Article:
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Jason Katz | Archive | Email |
Staff Writer


Fantasy Impact: Sammy Watkins in Kansas City
3/16/18

Sammy Watkins

Watkins fantasy stock may be pushed too high, making bargain hunting owners look elsewhere.


As someone who was all in on Sammy Watkins in 2014 and 2015, I would love to tell you how great of a fit he will be as the No.2 WR with Patrick Mahomes. Unfortunately, that’s simply not the case. The reality is that Watkins hasn’t produced enough on the field. Although he did finish with eight touchdowns last season, he saw just 70 targets and caught only 39 passes. Proponents of Watkins will point out that he was traded late in the off-season and never really had a chance to develop a rapport with his teammates. I respectfully disagree.

Watkins was traded to the Rams on August 11th. He had a full month to integrate himself into the offense. When Watkins arrived, he was the clear cut No.1 wide receiver…or so we thought. His only competition was journeyman Robert Woods and gadget man Tavon Austin. There was nothing standing in the way of Watkins and greatness. Then, Sean McVay and an improved offensive line turned the entire offense around. Jared Goff broke out and turned the Rams into the No.1 scoring offense in the league. Yes, the Chiefs were an excellent passing offense in 2017 as well. But I pose this simple question: If Watkins couldn’t even post WR3 numbers playing in the league’s top offense, why should we be bullish on his prospects in Kansas City?

I am a believer in Mahomes and think the Chiefs are going to be a force to be reckoned with for the next few years. However, Mahomes is going to be in his first year starting and has had a year of practice with Travis Kelce and Tyreek Hill. Watkins failed as a No.1 option in Buffalo and failed in Los Angeles. Now in Kansas City, he is the clear No.2 behind Hill. This is definitely a better spot for him and while I do think he has the potential to be fantasy relevant, there is going to be an overreaction when it comes to Watkins that inflates his draft stock higher than he can realistically perform.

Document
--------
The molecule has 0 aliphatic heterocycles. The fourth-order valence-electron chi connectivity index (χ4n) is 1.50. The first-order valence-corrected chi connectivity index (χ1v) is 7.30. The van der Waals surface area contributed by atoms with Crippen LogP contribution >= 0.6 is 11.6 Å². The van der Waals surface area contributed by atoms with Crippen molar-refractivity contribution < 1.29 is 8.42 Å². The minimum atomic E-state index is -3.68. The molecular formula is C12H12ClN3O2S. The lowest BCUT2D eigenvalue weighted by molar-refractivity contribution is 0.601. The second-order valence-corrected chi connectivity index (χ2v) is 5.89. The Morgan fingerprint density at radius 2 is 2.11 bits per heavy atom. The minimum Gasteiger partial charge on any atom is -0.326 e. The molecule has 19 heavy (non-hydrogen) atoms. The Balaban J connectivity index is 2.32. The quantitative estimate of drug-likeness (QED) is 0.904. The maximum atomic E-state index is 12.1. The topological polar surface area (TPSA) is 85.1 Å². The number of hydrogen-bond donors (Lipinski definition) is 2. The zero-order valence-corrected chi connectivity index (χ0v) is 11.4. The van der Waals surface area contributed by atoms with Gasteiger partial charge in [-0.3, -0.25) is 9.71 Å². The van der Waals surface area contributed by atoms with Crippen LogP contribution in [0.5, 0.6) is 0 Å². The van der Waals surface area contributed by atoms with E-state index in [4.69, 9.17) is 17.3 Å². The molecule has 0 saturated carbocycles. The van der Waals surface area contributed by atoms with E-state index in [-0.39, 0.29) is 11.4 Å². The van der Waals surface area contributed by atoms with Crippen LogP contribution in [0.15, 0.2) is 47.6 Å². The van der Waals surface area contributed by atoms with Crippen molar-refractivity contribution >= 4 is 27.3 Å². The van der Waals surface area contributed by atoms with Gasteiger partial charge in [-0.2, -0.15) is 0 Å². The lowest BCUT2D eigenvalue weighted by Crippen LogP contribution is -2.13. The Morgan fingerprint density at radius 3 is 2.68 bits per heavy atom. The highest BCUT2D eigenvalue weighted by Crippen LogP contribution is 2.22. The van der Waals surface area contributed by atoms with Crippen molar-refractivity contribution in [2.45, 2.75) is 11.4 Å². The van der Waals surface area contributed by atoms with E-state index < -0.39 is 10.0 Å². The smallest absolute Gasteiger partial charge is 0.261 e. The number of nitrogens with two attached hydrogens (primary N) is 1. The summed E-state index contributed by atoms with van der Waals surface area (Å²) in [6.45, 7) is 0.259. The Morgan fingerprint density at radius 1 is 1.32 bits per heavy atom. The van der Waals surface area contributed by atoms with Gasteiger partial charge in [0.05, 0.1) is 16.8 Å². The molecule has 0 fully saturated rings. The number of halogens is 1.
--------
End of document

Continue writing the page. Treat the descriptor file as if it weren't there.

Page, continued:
Watkins struggled to separate last season, posting a 1.38 target separation total, which was 66th in the league. His 55.7% catch rate was coincidentally also 66th in the league. His 64.3% catchable target rate was a deplorable 99th in the league. He did have a 115.9 QB rating when targeted, fifth in the league, and his 8.5 yards per target was 28th, so it wasn’t all bad, but Watkins isn’t the player we all thought he would be in 2014. This is a lateral move, at best, for Watkins. I would love Watkins as my fourth or fifth receiver but will pass on him as fantasy WR2-3.

As for Tyreek Hill, I don’t think this changes much. Arguing that the addition of a second receiver will help or hurt the first receiver seems like an empty argument because it can go either way. On the one hand, you could say Watkins will take targets away from Hill. On the other hand, Watkins will free up Hill to face more single coverage, which is the last thing opposing defenses want to do.

Last season, the Chiefs operated essentially without a No.2 WR - it was Hill and Kelce and then everyone else. This year, the “everyone else” part should be consolidated into Watkins and because of his name, Watkins will likely demand more attention from opposing defenses than DeMarcus Robinson, Chris Conley, or Albert Wilson ever did. I don’t anticipate Watkins’ presence to affect Hill’s target count much. I still think Hill deserves more than the 102 targets he saw in 2017, but even if he doesn’t top that number, it’s difficult to imagine him not at least matching it. Watkins’ downfield ability should at minimum command some respect from opposing defenses to the extent that keying in solely on Hill will be a gamble as Watkins is still capable of making plays.

The biggest variable in Kansas City will be the play of Mahomes. As long as the kid is up to the task, Hill, Kelce, and the rest of the fantasy options in Kansas City will be just fine.